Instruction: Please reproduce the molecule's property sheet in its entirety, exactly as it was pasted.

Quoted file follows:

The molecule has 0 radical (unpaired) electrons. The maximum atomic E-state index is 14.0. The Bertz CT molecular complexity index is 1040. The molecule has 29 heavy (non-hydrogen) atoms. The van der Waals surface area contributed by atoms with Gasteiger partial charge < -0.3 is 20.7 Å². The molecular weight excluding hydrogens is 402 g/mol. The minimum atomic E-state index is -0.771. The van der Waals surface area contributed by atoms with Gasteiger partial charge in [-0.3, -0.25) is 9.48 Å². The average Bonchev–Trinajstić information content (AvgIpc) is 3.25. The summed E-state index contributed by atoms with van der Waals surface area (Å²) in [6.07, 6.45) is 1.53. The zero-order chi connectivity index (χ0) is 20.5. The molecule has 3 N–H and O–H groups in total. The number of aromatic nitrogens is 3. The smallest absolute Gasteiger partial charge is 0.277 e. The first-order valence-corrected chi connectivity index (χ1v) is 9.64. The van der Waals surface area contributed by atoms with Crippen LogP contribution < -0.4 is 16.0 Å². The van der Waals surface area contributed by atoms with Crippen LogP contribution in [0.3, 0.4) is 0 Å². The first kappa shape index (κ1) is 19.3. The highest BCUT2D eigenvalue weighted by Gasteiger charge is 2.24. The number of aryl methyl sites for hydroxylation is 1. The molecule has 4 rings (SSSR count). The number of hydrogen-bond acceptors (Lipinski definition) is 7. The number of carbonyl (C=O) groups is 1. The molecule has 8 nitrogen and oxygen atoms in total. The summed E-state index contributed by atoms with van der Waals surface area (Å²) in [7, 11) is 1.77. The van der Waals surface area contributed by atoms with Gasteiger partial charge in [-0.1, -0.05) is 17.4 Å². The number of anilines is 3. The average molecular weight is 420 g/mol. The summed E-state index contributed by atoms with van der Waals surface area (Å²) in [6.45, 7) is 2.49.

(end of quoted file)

The molecule has 0 radical (unpaired) electrons. The maximum atomic E-state index is 14.0. The Bertz CT molecular complexity index is 1040. The molecule has 29 heavy (non-hydrogen) atoms. The van der Waals surface area contributed by atoms with Gasteiger partial charge < -0.3 is 20.7 Å². The molecular weight excluding hydrogens is 402 g/mol. The minimum atomic E-state index is -0.771. The van der Waals surface area contributed by atoms with Gasteiger partial charge in [-0.3, -0.25) is 9.48 Å². The average Bonchev–Trinajstić information content (AvgIpc) is 3.25. The summed E-state index contributed by atoms with van der Waals surface area (Å²) in [6.07, 6.45) is 1.53. The zero-order chi connectivity index (χ0) is 20.5. The molecule has 3 N–H and O–H groups in total. The number of aromatic nitrogens is 3. The smallest absolute Gasteiger partial charge is 0.277 e. The first-order valence-corrected chi connectivity index (χ1v) is 9.64. The van der Waals surface area contributed by atoms with Crippen LogP contribution < -0.4 is 16.0 Å². The van der Waals surface area contributed by atoms with Crippen LogP contribution in [0.3, 0.4) is 0 Å². The first kappa shape index (κ1) is 19.3. The highest BCUT2D eigenvalue weighted by Gasteiger charge is 2.24. The number of aryl methyl sites for hydroxylation is 1. The molecule has 4 rings (SSSR count). The number of hydrogen-bond acceptors (Lipinski definition) is 7. The number of carbonyl (C=O) groups is 1. The molecule has 8 nitrogen and oxygen atoms in total. The summed E-state index contributed by atoms with van der Waals surface area (Å²) in [7, 11) is 1.77. The van der Waals surface area contributed by atoms with Gasteiger partial charge in [-0.1, -0.05) is 17.4 Å². The number of anilines is 3. The average molecular weight is 420 g/mol. The summed E-state index contributed by atoms with van der Waals surface area (Å²) in [6.45, 7) is 2.49.